Outcomes of patients with severe COVID-19 treated with high-dose intravenous immunoglobulin and outcomes of patients with severe COVID-19 from Seattle
By Denise Baez
NEW YORK -- April 1, 2020 -- Today’s DG Alert covers high-dose intravenous immunoglobulin as a therapeutic option for deteriorating patients with coronavirus disease 2019 (COVID-19), and the outcomes of patients with severe COVID-19 from Seattle, Washington.
A case series published in Open Forum Infectious Diseases describes the outcomes of 3 patients with severe COVID-19 treated with high-dose intravenous immunoglobulin (IVIg) at Jin Yin-tan Hospital, Wuhan, China.
“Here we report a case series of COVID-19, all of whom were successfully treated by high-dose IVIg at the early stage of clinical deterioration,” reported Wei Cao, MD, Peking Union Medical College Hospital, Beijing, China, and colleagues. “Based on these observations, a high-dose IVIg administered at the appropriate point, could successfully block the progression of disease cascade, and finally improve the outcome of COVID-19.”
Patient 1 was aged 56 years. His symptoms began on January 19 and on January 21 was admitted after oropharyngeal swab was positive for severe acute respiratory syndrome coronavirus 2 (SARS-CoV-2) by real-time reverse transcriptase polymerase chain reaction (RT-PCR) assay. Both lungs were clear on CT but laboratory results reflected significant lymphocytopenia and inflammatory markers were elevated. Supportive care and empirical moxifloxacin were given. He had intermittent fever, but vital signs remained stable until January 26 when cough and shortness of breath developed. A CT scan on January 29 showed progressing infiltrations bilaterally. High-dose IVIg was started from January 28 (hospital day 7), at 25 grams per day for 5 days. Moxifloxacin was continued until February 2. On the same day following IVIg infusion, patient became afebrile. No adverse event was reported. Over the next few days, his clinical status gradually improved and supplemental oxygen was discontinued. Test results on February 5 showed recovered lymphocyte count and high-sensitive C-reactive protein (hsCRP) returned to normal range. The CT scan showed partial resolution of previous lesions. Two consecutive oropharyngeal swabs on February 2 and 3 were both negative for SARS-CoV-2 and the patient was discharged on February 5.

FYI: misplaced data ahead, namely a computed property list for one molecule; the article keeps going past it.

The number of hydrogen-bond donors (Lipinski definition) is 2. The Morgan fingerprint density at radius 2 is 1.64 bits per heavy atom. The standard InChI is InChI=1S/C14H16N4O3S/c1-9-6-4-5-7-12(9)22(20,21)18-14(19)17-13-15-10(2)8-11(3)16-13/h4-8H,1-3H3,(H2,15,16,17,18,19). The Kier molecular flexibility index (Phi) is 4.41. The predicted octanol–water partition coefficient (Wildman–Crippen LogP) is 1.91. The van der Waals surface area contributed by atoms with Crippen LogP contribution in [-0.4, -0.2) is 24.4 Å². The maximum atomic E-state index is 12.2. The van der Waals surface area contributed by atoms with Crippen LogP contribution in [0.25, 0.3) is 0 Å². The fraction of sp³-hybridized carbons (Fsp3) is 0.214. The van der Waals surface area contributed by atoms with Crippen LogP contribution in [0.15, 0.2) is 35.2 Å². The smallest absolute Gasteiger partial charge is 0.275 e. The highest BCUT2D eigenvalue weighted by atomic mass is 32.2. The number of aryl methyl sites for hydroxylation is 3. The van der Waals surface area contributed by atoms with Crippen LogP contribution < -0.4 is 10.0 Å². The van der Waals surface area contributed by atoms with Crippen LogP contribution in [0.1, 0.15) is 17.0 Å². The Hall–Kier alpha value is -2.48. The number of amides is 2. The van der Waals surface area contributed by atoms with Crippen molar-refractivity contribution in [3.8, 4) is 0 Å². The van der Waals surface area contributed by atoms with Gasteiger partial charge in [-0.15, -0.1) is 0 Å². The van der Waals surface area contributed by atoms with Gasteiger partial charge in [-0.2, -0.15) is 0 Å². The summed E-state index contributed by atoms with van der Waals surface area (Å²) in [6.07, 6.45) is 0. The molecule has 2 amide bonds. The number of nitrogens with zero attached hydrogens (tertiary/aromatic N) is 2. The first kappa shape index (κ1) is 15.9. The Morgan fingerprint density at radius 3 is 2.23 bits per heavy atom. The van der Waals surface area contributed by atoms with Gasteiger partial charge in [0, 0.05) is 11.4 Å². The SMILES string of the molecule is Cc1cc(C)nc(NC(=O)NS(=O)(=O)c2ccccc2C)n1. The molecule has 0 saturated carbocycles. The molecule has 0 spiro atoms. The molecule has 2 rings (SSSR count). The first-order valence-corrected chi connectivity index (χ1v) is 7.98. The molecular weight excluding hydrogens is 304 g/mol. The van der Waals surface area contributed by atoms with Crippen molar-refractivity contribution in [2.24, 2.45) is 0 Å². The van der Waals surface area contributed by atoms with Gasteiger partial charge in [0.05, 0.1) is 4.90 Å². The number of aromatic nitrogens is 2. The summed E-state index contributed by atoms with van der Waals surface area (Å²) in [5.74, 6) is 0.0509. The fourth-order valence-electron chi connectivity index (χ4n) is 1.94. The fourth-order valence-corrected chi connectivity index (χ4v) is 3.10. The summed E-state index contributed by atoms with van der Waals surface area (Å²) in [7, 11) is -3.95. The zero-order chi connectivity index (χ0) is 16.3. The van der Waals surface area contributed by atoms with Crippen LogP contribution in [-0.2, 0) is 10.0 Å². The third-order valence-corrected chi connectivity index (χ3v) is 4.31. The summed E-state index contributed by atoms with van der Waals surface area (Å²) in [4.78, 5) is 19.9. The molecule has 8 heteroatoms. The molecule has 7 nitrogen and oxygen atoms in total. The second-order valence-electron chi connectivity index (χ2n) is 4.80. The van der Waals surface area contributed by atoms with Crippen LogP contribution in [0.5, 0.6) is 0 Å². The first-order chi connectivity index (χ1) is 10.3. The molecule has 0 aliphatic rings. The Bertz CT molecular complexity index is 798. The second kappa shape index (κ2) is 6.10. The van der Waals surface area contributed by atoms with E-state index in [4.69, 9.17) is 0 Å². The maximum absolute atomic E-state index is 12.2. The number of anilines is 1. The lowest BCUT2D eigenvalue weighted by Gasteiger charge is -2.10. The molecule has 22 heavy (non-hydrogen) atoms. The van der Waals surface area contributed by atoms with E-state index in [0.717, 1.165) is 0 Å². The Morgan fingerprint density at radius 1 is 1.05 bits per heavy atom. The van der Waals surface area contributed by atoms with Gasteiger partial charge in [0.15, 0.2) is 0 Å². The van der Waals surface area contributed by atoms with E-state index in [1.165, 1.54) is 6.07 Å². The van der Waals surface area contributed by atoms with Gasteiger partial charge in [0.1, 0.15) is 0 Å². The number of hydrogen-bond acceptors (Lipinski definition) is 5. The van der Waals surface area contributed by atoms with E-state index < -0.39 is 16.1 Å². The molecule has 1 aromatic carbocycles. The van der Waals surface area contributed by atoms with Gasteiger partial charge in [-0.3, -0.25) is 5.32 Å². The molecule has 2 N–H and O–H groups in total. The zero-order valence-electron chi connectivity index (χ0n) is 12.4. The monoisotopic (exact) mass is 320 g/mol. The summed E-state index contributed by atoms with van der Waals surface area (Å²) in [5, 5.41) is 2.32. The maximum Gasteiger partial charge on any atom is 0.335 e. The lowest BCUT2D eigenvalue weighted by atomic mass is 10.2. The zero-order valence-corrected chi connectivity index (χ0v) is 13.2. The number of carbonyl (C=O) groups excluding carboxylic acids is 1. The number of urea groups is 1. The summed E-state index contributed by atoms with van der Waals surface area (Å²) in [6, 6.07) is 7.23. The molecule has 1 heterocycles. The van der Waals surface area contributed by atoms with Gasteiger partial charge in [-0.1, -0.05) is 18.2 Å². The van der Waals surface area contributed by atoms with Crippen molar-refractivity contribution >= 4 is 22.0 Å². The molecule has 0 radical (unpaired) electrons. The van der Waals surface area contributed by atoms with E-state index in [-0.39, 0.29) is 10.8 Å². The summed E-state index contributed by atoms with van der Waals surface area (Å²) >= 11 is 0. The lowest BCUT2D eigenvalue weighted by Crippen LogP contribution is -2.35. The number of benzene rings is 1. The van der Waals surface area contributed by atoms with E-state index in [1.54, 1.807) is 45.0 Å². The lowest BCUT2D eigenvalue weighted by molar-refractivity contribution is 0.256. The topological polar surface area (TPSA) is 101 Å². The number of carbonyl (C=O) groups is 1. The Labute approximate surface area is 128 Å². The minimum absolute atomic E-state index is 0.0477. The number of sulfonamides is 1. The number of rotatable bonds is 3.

Patient 2 was aged 34 years. He presented with fever and dry cough for 10 days, and was admitted on January 29, 2020. Nasopharyngeal swab was positive for SARS-CoV-2. He had a 2-year history of hypertension well controlled by valsartan and felodipine. Laboratory results on admission reflected mild thrombocytopenia and moderately elevated inflammation markers. A CT scan on January 30 indicated bilateral infiltrations and opacities, more prominent on the right side. IVIg was administered immediately (same dose as patient 1). Patient became afebrile from the second day of IVIg treatment, with a gradual improvement in breathing. A CT scan was repeated on February 3, showing prominent absorption. Nasal PCR testing turned negative for SARS-CoV-2 on February 3 and he was discharged on February 5.
Patient 3 was aged 35 years. She was admitted on January 24, but reported malaise and low-grade fever with mild coughing since January 19. Nasopharyngeal swab was positive for SARS-CoV-2. On admission, she was afebrile and laboratory studies revealed mild lymphocytopenia and slightly elevated hsCRP. A chest CT showed multiple ground-glass opacities and infiltrations bilaterally. Oral lopinavir/ritonavir was started and continued for 2 weeks. On January 29, she developed shortness of breath, accompanied by further reduction of lymphocyte counts and elevation of hsCRP. IVIg was administered from January 29 (same dose as other patients) and methylprednisolone 40 mg/day was given for 3 days. Fever subsided after the first day of enhanced treatment. Her symptoms improved significantly 2 days later when oxygen saturation returned to 98% at ambient air. Negative PCR testing for SARS-CoV-2 were confirmed on February 2 and 3. The chest CT scan revealed radiographic resolution and she was discharged on February 9.